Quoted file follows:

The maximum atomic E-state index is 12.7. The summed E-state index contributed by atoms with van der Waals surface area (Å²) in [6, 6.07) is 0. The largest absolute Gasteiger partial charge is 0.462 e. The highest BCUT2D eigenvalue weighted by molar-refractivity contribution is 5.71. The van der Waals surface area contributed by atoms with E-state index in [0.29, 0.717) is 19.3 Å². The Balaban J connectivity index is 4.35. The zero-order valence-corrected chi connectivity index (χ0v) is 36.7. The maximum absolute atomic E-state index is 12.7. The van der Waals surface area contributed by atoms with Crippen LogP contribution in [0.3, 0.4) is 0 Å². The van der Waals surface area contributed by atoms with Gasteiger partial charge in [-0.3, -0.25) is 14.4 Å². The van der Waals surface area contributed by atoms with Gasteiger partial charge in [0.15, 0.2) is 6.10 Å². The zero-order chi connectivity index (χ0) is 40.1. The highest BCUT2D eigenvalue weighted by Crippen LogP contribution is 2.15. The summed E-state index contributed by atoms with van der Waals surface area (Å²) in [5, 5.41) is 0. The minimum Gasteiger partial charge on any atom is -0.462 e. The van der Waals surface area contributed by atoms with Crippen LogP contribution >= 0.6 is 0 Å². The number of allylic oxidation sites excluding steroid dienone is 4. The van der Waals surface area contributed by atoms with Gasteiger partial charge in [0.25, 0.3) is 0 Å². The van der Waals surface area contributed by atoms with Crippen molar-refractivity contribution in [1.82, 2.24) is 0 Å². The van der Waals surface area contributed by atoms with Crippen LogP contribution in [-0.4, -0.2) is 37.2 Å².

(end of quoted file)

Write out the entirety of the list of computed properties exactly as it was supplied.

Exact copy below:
The maximum atomic E-state index is 12.7. The summed E-state index contributed by atoms with van der Waals surface area (Å²) in [6, 6.07) is 0. The largest absolute Gasteiger partial charge is 0.462 e. The highest BCUT2D eigenvalue weighted by molar-refractivity contribution is 5.71. The van der Waals surface area contributed by atoms with E-state index in [0.29, 0.717) is 19.3 Å². The Balaban J connectivity index is 4.35. The zero-order valence-corrected chi connectivity index (χ0v) is 36.7. The maximum absolute atomic E-state index is 12.7. The van der Waals surface area contributed by atoms with Crippen LogP contribution in [0.3, 0.4) is 0 Å². The van der Waals surface area contributed by atoms with Gasteiger partial charge in [-0.3, -0.25) is 14.4 Å². The van der Waals surface area contributed by atoms with Gasteiger partial charge in [0.15, 0.2) is 6.10 Å². The zero-order chi connectivity index (χ0) is 40.1. The highest BCUT2D eigenvalue weighted by Crippen LogP contribution is 2.15. The summed E-state index contributed by atoms with van der Waals surface area (Å²) in [5, 5.41) is 0. The minimum Gasteiger partial charge on any atom is -0.462 e. The van der Waals surface area contributed by atoms with Crippen LogP contribution >= 0.6 is 0 Å². The number of allylic oxidation sites excluding steroid dienone is 4. The van der Waals surface area contributed by atoms with Gasteiger partial charge in [0.25, 0.3) is 0 Å². The van der Waals surface area contributed by atoms with Crippen molar-refractivity contribution in [1.82, 2.24) is 0 Å². The van der Waals surface area contributed by atoms with Crippen LogP contribution in [-0.4, -0.2) is 37.2 Å².